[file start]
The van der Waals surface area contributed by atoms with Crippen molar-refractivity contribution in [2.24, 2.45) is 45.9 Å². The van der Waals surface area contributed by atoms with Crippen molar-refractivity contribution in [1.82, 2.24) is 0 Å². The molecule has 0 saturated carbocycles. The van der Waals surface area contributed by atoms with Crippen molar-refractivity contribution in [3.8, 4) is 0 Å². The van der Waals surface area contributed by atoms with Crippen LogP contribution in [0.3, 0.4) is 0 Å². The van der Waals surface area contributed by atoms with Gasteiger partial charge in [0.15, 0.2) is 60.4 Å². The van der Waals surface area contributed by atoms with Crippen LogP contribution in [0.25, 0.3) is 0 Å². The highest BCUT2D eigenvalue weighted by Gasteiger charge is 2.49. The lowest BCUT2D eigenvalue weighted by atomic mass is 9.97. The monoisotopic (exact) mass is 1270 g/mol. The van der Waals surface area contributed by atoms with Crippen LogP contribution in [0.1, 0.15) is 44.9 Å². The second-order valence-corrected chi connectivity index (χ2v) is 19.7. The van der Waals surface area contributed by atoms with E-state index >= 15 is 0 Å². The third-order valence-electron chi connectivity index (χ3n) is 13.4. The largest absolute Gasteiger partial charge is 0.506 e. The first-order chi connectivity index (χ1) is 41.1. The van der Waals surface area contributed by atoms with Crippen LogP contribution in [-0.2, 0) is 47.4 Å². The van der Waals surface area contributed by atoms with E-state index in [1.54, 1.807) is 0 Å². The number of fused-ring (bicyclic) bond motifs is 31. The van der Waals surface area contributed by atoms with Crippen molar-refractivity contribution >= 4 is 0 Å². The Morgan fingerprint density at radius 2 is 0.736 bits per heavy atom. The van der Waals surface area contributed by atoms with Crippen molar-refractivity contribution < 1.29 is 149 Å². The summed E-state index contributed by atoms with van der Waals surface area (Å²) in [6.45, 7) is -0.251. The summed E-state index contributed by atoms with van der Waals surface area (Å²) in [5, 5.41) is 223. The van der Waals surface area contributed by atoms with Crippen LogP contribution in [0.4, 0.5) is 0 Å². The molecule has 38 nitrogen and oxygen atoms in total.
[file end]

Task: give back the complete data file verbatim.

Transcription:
The van der Waals surface area contributed by atoms with Crippen molar-refractivity contribution in [2.24, 2.45) is 45.9 Å². The van der Waals surface area contributed by atoms with Crippen molar-refractivity contribution in [1.82, 2.24) is 0 Å². The molecule has 0 saturated carbocycles. The van der Waals surface area contributed by atoms with Crippen molar-refractivity contribution in [3.8, 4) is 0 Å². The van der Waals surface area contributed by atoms with Crippen LogP contribution in [0.3, 0.4) is 0 Å². The van der Waals surface area contributed by atoms with Gasteiger partial charge in [0.15, 0.2) is 60.4 Å². The van der Waals surface area contributed by atoms with Crippen LogP contribution in [0.25, 0.3) is 0 Å². The highest BCUT2D eigenvalue weighted by Gasteiger charge is 2.49. The lowest BCUT2D eigenvalue weighted by atomic mass is 9.97. The monoisotopic (exact) mass is 1270 g/mol. The van der Waals surface area contributed by atoms with Crippen LogP contribution in [0.1, 0.15) is 44.9 Å². The second-order valence-corrected chi connectivity index (χ2v) is 19.7. The van der Waals surface area contributed by atoms with E-state index >= 15 is 0 Å². The third-order valence-electron chi connectivity index (χ3n) is 13.4. The largest absolute Gasteiger partial charge is 0.506 e. The first-order chi connectivity index (χ1) is 41.1. The van der Waals surface area contributed by atoms with Crippen LogP contribution in [-0.2, 0) is 47.4 Å². The van der Waals surface area contributed by atoms with E-state index in [1.54, 1.807) is 0 Å². The number of fused-ring (bicyclic) bond motifs is 31. The van der Waals surface area contributed by atoms with Crippen molar-refractivity contribution >= 4 is 0 Å². The Morgan fingerprint density at radius 2 is 0.736 bits per heavy atom. The van der Waals surface area contributed by atoms with Crippen molar-refractivity contribution < 1.29 is 149 Å². The summed E-state index contributed by atoms with van der Waals surface area (Å²) in [6.45, 7) is -0.251. The summed E-state index contributed by atoms with van der Waals surface area (Å²) in [5, 5.41) is 223. The van der Waals surface area contributed by atoms with Crippen LogP contribution in [0.4, 0.5) is 0 Å². The molecule has 38 nitrogen and oxygen atoms in total.